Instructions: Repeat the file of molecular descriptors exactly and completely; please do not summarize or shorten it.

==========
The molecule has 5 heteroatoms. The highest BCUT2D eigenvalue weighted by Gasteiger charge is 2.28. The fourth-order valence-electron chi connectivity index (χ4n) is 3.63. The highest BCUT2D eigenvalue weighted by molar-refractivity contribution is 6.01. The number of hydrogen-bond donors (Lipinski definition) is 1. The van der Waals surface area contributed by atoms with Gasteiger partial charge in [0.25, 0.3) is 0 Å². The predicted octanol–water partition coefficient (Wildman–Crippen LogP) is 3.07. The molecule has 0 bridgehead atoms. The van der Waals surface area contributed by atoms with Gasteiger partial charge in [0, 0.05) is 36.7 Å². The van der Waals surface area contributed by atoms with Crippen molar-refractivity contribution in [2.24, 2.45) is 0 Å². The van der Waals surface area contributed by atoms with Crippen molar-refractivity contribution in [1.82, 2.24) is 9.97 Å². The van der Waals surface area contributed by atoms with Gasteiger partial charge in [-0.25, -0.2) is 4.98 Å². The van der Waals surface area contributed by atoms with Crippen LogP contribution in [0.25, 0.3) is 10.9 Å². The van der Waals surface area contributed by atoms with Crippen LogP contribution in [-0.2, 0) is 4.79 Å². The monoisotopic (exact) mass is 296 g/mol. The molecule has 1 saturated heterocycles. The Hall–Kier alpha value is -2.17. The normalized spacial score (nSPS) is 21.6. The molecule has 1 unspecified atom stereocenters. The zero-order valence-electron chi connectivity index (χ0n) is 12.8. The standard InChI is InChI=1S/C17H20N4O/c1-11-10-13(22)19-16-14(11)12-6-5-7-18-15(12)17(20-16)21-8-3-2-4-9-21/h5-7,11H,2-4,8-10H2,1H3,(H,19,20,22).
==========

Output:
The molecule has 5 heteroatoms. The highest BCUT2D eigenvalue weighted by Gasteiger charge is 2.28. The fourth-order valence-electron chi connectivity index (χ4n) is 3.63. The highest BCUT2D eigenvalue weighted by molar-refractivity contribution is 6.01. The number of hydrogen-bond donors (Lipinski definition) is 1. The van der Waals surface area contributed by atoms with Gasteiger partial charge in [0.25, 0.3) is 0 Å². The predicted octanol–water partition coefficient (Wildman–Crippen LogP) is 3.07. The molecule has 0 bridgehead atoms. The van der Waals surface area contributed by atoms with Gasteiger partial charge in [0, 0.05) is 36.7 Å². The van der Waals surface area contributed by atoms with Crippen molar-refractivity contribution in [2.24, 2.45) is 0 Å². The van der Waals surface area contributed by atoms with Crippen molar-refractivity contribution in [1.82, 2.24) is 9.97 Å². The van der Waals surface area contributed by atoms with Gasteiger partial charge in [-0.25, -0.2) is 4.98 Å². The van der Waals surface area contributed by atoms with Crippen LogP contribution in [0.25, 0.3) is 10.9 Å². The van der Waals surface area contributed by atoms with Crippen LogP contribution in [-0.2, 0) is 4.79 Å². The monoisotopic (exact) mass is 296 g/mol. The molecule has 1 saturated heterocycles. The Hall–Kier alpha value is -2.17. The normalized spacial score (nSPS) is 21.6. The molecule has 1 unspecified atom stereocenters. The zero-order valence-electron chi connectivity index (χ0n) is 12.8. The standard InChI is InChI=1S/C17H20N4O/c1-11-10-13(22)19-16-14(11)12-6-5-7-18-15(12)17(20-16)21-8-3-2-4-9-21/h5-7,11H,2-4,8-10H2,1H3,(H,19,20,22).